already abroad, the other is with the Guards, who are starting on
their march to the frontier. Our dear Emperor has left Petersburg
and it is thought intends to expose his precious person to the chances
of war. God grant that the Corsican monster who is destroying the
peace of Europe may be overthrown by the angel whom it has pleased the
Almighty, in His goodness, to give us as sovereign! To say nothing
of my brothers, this war has deprived me of one of the associations
nearest my heart. I mean young Nicholas Rostov, who with his
enthusiasm could not bear to remain inactive and has left the
university to join the army. I will confess to you, dear Mary, that in
spite of his extreme youth his departure for the army was a great
grief to me. This young man, of whom I spoke to you last summer, is so
noble-minded and full of that real youthfulness which one seldom finds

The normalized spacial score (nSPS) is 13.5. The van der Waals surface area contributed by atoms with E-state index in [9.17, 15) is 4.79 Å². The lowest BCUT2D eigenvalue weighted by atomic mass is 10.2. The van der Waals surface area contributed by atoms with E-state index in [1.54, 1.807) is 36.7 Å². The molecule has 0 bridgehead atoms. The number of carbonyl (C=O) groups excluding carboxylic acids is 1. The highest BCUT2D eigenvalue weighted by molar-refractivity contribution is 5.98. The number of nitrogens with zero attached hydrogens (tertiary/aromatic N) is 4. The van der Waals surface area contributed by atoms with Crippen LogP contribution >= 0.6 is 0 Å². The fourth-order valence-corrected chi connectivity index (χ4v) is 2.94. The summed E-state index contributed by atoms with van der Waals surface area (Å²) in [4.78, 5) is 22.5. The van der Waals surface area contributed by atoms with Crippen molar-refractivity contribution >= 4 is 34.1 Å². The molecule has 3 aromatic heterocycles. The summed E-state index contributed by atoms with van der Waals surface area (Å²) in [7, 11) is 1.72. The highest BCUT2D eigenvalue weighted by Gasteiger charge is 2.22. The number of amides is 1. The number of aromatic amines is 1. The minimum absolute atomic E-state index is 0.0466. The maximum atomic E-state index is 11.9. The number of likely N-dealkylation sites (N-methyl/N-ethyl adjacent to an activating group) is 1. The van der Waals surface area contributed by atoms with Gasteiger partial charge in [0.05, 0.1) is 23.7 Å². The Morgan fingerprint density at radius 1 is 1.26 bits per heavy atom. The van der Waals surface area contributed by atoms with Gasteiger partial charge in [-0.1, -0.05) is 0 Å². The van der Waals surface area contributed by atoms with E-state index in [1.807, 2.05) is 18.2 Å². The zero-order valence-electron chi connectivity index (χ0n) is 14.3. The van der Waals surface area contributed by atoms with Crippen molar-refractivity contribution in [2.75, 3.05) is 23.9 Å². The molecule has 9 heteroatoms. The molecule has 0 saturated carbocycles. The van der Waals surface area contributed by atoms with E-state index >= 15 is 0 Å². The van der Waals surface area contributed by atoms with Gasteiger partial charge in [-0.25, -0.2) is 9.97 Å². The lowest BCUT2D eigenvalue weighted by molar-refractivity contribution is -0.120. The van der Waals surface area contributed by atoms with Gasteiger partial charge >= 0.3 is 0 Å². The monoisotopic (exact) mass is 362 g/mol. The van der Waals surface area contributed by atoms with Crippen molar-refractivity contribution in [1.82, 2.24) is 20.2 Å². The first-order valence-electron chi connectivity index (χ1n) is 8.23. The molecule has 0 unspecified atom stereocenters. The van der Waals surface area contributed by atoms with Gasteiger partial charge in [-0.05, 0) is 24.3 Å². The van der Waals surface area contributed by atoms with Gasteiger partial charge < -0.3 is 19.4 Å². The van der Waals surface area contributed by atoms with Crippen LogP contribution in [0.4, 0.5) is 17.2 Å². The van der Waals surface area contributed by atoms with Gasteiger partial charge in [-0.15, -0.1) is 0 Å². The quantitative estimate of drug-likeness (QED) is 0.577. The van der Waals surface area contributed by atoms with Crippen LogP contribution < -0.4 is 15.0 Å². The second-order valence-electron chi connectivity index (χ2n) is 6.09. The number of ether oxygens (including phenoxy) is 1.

nowadays among our old men of twenty and, particularly, he is so frank
and has so much heart. He is so pure and poetic that my relations with
him, transient as they were, have been one of the sweetest comforts to
my poor heart, which has already suffered so much. Someday I will tell
you about our parting and all that was said then. That is still too
fresh. Ah, dear friend, you are happy not to know these poignant
joys and sorrows. You are fortunate, for the latter are generally
the stronger! I know very well that Count Nicholas is too young ever
to be more to me than a friend, but this sweet friendship, this poetic
and pure intimacy, were what my heart needed. But enough of this!
The chief news, about which all Moscow gossips, is the death of old
Count Bezukhov, and his inheritance. Fancy! The three princesses